PETER MEIER relishes the robust Cajun casserole of New Orleans
Jambalaya serves 4
Jambalaya is one of those delicious words that sounds just like what it describes – in this case the jumble of meat, seafood and vegetables, somewhere between bouillabaisse and paella, that makes up one of Cajun cuisine’s signature dishes.
It’s origin goes back to the French Acadians who emigrated from the south of France to Nova Scotia. In 1755 they were deported for refusing to pledge allegiance to the British, and man finally settled in New Orleans. There they integrated with the Negroes, Spanish and Indians and became known as Cajuns.
Their rich, spicy, vibrant cooking is not for the fainthearted. It uses pork charcuterie items, made with rice and liberally seasoned with file powder (paprika, chilli, pepper and herbs). This recipe is a quick version of the traditional dish.
- 600g green king prawns, peeled and de-veined, keep heads and shells fo the stock
- 3 tblsp vegetable oil
- 2 medium onions, coarsely chopped
- 4 large tomatoes, coarsely chopped
- 400ml chicken stock
- 200ml white wine
- 1 chunky bacon bone
- 3 tblsp olive oil
- 1 large Spanish onion, coarsely chopped
- 2 tblsp garlic, chopped
- 1 tblsp paprika powder
- 1 tsp chilli powder
- 400g chicken thigh filet, in chunky pieces
- 100g double smoked ham, in chunky pieces
- 2 chorizo sausages, cut into 2cm pieces
- 1 medium green capsicum, seeded and diced
- 1 medium red capsicum, seeded and diced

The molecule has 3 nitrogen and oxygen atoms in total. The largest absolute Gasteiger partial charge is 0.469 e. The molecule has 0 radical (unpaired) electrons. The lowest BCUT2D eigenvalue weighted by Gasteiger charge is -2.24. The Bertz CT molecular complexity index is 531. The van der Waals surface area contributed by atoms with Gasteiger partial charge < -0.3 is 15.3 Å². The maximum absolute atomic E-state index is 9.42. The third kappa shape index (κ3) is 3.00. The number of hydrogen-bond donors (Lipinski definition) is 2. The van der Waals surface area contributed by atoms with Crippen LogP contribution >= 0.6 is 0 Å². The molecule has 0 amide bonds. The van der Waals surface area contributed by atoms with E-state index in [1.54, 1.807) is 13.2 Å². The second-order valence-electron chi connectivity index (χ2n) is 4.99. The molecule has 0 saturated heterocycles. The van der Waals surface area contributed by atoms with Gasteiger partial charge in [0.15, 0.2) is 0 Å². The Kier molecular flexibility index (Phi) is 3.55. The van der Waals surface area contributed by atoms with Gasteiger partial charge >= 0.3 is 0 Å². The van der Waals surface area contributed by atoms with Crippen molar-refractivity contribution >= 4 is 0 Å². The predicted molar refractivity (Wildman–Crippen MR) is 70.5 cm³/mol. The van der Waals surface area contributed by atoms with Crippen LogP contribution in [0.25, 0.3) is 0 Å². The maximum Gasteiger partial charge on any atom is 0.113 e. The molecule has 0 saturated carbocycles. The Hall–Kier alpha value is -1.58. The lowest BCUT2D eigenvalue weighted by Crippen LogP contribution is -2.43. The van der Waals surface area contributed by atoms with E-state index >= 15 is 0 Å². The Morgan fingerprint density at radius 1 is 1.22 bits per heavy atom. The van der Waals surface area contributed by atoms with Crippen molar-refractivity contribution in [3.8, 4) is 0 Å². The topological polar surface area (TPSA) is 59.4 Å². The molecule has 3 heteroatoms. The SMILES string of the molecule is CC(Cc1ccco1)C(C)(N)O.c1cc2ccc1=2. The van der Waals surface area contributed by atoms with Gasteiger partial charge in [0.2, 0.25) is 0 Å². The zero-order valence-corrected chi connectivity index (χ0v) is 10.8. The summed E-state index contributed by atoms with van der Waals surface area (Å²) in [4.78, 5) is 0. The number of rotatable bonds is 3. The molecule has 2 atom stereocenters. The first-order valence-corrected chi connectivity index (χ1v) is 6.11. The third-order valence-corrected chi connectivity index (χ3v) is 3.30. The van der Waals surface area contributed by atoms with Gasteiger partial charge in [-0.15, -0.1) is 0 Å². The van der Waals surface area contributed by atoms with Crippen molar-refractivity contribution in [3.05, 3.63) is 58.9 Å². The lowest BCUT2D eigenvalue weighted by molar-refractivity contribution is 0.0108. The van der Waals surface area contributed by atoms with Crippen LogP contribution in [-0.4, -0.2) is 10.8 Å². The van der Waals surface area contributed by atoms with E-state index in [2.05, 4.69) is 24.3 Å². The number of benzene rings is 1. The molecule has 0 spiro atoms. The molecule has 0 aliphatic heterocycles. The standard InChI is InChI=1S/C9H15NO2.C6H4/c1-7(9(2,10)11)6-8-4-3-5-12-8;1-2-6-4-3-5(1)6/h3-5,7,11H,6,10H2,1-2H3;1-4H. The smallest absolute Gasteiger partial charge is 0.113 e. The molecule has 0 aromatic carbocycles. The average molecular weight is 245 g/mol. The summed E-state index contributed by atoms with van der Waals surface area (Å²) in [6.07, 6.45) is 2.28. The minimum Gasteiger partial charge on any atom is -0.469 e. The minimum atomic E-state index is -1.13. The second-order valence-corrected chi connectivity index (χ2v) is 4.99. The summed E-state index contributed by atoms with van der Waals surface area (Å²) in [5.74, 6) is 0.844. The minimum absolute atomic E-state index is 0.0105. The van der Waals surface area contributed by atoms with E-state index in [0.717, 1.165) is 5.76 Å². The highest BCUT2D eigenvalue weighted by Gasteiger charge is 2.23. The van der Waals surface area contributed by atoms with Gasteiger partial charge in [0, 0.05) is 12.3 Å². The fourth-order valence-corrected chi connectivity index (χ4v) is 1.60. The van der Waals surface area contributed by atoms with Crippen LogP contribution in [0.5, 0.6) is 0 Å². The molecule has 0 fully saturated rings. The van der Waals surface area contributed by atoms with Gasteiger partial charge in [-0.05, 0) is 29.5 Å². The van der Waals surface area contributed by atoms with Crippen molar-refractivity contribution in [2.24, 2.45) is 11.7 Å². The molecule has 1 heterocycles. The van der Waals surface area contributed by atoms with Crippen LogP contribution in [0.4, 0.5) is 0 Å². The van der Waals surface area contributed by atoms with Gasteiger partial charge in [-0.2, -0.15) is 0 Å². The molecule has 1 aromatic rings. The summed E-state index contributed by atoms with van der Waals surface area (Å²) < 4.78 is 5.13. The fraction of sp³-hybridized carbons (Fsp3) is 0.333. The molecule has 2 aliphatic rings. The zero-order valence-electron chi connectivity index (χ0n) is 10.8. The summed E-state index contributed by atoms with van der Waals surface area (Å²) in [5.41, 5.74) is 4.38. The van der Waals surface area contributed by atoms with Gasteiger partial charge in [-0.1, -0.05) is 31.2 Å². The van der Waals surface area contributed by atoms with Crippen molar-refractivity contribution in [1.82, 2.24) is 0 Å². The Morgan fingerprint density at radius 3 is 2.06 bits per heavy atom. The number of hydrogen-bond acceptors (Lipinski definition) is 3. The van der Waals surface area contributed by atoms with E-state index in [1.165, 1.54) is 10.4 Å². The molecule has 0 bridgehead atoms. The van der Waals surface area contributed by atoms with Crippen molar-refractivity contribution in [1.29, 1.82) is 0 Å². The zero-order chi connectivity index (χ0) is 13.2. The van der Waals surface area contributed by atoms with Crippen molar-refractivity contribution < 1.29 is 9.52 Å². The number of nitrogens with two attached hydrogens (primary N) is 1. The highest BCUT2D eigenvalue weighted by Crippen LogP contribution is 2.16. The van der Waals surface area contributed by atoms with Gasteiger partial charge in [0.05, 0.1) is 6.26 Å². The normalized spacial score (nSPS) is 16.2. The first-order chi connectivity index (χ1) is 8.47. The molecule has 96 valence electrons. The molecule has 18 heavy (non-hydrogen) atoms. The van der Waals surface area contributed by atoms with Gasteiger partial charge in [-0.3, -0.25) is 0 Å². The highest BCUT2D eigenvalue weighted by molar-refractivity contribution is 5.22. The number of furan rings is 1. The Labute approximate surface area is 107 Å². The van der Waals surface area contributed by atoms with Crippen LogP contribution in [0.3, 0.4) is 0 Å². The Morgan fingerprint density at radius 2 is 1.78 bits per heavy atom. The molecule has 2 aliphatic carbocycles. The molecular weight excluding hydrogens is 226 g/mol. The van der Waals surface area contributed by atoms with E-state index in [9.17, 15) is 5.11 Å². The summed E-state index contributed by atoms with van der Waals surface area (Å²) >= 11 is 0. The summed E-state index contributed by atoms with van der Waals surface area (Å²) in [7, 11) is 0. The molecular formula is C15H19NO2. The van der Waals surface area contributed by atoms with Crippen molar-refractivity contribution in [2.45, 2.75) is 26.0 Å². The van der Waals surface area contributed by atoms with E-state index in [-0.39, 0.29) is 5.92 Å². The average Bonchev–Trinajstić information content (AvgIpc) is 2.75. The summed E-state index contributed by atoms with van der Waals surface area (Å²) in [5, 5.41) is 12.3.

- 1 stick celery, cut into 2cm slices
- 2 ripe, firm tomatoes, blanched and diced
- 1 1/2 cups cooked rice, hot
- 1 tblsp each of chopped lemon thyme, marjoram and oregano
- 2 tblsp chopped basil
- Salt and pepper
Make stock by sauteeing onions and prawn shells in oil. As they brown, add tomatoes, stock, wine and bacon bone. Bring to boil and cook gently for about 30 minutes. Strain and discard solids, leaving about 400ml of stock.
When almost ready to eat, saute onion, garlic and spices in olive oil in a large skillet. After a couple of minutes, add chicken and ham. Cook over high heat, stirring frequently. After two minutes, add prawns. A couple of minutes later add vegetables, then stock, sausages and finally, hot cooked rice and herbs. The entire stir-fry shouldn’t take more than eight minutes.
Serve with a refreshing salsa, or as they do in New Orleans, with deep-fried paprika-and-chilli-seasoned potato wedges.
- Article first published in the Sunday Star Telegraph, 6 May 2001. To view or download PDF of this feature CLICK THIS LINK —> Southern star